What do you think Old St. Nick drinks after a tough night of squeezing down chimneys? It would have to be something strong enough to calm his nerves after an evening of globetrotting, but quaffable enough to beg another sip.
Samichlaus, once the strongest beer in the world at 14% ABV, came to be in 1979 when Swiss-based Hürlimann Brewery decided to brew a Christmas lager on December 6—St. Nicholas Day (feast day). Until its doors closed in 1997, Hürlimann Brewery produced Samichlaus every year on December 6, and built up a loyal fan base along the way.
Samichlaus, the Swiss-German name for Saint Nicholas, is an enormous dopplebock weighing in at 1.140 specific gravity that undergoes nearly a year of lagering before being bottled and enjoyed in the following year's holiday season. Despite the founding breweries closure, this festive lager was able to live on through homebrewers and eventually another commercial brewery, Braurei Schloss Eggenberg, in 2000.
AHA Governing Committee member Drew Beechum describes how his homebrew club, the Maltose Falcons, turned December 6 into their own Samichlaus tradition:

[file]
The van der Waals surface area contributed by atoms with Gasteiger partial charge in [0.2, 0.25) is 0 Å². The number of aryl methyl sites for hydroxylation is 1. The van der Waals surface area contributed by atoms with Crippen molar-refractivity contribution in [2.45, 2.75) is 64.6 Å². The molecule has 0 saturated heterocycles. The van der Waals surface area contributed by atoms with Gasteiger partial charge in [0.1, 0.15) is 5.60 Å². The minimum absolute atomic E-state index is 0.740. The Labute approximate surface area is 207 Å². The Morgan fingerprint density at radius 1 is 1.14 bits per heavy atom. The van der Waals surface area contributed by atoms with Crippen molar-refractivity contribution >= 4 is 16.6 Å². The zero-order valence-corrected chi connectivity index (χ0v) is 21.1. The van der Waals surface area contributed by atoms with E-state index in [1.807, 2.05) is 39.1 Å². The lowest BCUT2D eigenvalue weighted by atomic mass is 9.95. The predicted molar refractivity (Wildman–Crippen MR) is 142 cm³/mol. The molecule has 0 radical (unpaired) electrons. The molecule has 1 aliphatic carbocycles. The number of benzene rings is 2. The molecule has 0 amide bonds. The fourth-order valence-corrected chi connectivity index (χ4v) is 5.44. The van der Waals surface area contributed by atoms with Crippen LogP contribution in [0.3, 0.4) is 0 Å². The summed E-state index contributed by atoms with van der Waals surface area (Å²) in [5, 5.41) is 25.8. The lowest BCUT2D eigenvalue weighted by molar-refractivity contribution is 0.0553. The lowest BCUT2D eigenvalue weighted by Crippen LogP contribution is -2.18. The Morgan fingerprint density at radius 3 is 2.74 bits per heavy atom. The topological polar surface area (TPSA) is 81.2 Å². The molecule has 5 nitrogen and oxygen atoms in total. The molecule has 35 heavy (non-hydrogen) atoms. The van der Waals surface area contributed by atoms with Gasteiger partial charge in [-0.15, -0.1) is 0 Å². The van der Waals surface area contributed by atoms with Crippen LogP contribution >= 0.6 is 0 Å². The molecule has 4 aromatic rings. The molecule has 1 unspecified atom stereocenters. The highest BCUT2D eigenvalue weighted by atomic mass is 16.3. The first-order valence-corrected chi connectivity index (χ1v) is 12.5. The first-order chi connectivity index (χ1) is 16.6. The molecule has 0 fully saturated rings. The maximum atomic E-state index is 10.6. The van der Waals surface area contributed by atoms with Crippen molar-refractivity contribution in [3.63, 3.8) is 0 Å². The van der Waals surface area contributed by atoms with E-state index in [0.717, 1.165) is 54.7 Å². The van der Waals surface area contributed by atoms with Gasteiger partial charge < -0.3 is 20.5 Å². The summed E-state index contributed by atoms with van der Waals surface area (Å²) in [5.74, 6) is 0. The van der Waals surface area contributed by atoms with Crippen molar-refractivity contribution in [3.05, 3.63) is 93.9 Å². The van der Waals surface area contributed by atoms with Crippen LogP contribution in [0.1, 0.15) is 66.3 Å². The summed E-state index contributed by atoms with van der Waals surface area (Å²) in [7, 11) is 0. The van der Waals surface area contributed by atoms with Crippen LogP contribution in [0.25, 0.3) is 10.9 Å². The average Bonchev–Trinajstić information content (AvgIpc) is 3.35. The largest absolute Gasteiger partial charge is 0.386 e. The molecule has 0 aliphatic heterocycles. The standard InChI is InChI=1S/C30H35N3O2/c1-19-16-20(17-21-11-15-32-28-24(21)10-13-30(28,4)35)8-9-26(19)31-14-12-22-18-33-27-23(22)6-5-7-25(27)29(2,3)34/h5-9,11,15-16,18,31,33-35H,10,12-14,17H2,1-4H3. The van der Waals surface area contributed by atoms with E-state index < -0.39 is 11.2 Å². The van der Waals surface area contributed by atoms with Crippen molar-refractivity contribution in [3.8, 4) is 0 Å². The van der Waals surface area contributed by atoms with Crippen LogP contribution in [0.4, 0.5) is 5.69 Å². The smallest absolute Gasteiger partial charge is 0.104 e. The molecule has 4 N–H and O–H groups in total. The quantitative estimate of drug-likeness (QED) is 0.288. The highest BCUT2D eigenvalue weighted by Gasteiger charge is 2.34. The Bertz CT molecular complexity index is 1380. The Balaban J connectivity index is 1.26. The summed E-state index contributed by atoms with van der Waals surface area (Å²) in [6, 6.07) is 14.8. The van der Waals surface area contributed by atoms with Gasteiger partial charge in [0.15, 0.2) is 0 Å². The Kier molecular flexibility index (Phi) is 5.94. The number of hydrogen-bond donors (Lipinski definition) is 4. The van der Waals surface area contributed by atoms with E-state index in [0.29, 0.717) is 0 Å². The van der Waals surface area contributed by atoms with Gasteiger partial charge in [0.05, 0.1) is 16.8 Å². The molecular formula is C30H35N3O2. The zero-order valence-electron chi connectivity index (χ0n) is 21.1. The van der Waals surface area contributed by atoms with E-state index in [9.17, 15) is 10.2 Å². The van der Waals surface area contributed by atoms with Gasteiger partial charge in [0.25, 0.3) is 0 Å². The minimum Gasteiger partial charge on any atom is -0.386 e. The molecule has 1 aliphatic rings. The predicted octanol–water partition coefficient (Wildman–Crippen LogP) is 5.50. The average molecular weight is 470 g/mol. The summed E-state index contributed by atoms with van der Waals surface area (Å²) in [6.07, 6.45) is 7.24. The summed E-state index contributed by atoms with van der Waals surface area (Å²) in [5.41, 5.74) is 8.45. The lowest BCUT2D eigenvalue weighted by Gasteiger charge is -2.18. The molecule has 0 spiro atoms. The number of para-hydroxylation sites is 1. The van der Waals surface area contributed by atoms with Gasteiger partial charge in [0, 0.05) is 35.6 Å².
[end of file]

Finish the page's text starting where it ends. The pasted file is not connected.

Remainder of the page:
"The Falcons had a long love affair with Samichlaus since we have quite a few guys who specialize in lagers. They would get together every year and taste the vintages. Just before I joined the club, though, Hürlimann Brewery closed down —no more Samichlaus.
Kevin Baranowski and the rest of the crew eventually decided that this just wouldn't stand, so every December we got together and brewed a scant 5.5 gallons of the brew. Over the years we tried a number of lager yeasts and Kevin shepherded the beer through its near year of fermenting at lager temps. We finally nailed the beer in all of its strong sweet massively potent glory when White Labs released the "Zurich Lager" strain.
The best way to do it—brew a smaller beer ahead of time and use the entire yeast cake, all of it, to get the fermentation down to the right gravity. When you're dealing with a 1.140 starting gravity you need all the help you can get!" Read More